2018 was apparently the hottest year ever recorded for the world’s oceans.
Carbon dioxide emissions – the greenhouse gas that is most responsible for global warming – could soar to levels not seen at 56 million years in the middle of the next century, scientists warned in a new study Wednesday.
Although it will not happen in our lives, it may well happen in the lives of our grandchildren or grandchildren.
“You and I will not be here in 2159, but it is only about four generations away,” studying author Philip Gingerich, a paleo-climate researcher from the University of Michigan.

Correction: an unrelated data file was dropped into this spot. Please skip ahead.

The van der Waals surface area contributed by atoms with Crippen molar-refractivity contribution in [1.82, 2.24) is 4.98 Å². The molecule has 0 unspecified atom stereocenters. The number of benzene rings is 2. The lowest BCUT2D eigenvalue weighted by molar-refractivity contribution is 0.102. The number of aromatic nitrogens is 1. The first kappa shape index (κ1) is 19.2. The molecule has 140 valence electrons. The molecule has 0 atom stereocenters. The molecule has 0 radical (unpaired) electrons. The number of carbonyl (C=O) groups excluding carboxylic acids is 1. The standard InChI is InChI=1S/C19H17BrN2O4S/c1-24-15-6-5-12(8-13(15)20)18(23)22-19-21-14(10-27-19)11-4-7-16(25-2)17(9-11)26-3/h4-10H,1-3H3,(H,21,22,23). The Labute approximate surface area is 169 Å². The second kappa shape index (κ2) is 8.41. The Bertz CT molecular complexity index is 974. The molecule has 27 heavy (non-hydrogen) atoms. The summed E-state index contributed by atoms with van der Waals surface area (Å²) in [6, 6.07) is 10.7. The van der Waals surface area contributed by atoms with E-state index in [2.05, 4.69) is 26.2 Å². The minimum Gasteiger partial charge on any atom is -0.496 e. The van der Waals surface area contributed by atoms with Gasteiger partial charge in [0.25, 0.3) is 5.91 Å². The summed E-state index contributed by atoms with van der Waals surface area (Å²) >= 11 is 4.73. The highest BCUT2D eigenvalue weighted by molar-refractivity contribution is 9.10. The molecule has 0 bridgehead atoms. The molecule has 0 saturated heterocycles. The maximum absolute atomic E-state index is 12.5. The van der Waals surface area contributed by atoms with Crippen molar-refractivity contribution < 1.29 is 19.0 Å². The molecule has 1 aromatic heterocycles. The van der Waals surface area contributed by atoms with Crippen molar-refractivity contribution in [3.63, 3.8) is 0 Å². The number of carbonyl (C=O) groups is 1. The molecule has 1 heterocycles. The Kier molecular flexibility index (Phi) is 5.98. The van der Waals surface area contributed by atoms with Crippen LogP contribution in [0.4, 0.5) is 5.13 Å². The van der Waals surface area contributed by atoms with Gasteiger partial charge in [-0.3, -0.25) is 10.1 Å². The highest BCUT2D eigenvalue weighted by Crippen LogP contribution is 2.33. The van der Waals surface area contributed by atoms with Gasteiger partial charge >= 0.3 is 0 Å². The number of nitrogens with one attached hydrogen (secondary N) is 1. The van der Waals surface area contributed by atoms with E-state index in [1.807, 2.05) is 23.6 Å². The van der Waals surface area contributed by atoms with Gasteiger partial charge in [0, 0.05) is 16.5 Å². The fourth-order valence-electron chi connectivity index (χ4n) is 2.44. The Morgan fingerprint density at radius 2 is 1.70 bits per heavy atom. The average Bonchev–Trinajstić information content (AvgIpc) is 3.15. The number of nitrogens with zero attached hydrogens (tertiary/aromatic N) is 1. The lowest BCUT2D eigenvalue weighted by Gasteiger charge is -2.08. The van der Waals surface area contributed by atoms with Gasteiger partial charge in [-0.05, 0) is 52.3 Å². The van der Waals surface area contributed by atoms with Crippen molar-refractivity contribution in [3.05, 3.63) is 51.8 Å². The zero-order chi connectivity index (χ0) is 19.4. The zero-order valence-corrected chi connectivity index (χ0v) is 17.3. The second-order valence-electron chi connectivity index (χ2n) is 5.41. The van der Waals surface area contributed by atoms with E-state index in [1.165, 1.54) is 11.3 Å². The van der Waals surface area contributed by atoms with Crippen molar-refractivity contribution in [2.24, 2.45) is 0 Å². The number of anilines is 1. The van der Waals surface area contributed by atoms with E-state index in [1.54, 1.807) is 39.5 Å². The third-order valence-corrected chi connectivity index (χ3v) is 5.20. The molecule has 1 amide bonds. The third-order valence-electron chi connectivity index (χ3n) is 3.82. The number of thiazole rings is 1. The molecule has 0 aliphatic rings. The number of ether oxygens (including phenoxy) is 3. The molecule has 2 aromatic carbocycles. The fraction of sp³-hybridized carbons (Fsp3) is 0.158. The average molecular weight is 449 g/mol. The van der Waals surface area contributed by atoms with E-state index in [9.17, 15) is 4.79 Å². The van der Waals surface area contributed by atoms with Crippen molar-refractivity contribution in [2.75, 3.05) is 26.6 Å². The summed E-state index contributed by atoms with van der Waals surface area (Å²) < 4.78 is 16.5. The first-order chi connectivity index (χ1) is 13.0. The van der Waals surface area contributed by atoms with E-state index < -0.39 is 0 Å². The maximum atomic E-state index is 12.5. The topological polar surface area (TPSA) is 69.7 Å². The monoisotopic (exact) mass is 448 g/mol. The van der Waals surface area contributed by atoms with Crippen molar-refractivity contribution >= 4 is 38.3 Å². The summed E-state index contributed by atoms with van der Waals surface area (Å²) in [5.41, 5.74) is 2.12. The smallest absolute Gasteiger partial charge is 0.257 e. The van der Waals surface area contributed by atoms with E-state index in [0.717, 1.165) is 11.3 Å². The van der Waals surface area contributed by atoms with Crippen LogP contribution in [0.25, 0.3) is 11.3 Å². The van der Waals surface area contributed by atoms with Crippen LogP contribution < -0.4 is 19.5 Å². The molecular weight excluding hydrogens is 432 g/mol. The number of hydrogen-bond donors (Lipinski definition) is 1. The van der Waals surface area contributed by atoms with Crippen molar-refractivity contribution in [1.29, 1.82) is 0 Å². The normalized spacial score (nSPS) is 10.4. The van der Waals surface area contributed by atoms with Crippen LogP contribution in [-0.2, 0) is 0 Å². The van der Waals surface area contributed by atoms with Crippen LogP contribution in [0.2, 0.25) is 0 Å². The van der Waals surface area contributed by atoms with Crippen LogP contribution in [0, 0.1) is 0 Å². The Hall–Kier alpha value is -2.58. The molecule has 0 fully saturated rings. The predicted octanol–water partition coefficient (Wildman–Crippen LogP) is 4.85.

He said people are now pumping carbon dioxide into the atmosphere at a rate of nine to ten times higher than it was during a natural global warming event about 56 million years ago.
That time, known by scientists as the Paleocene-Eocene Thermal Maximum (PETM), was the world’s hottest period since the eradication of the dinosaurs 66 million years ago. According to the study, during that period the poles were ice-free and the Arctic was home to palm trees and crocodiles.
Combustion of fossil fuels such as oil, gas and coal releases carbon dioxide and other gases into the atmosphere, which means that the planet is heated to levels that cannot be explained by natural variation . (Photo11: United Nations)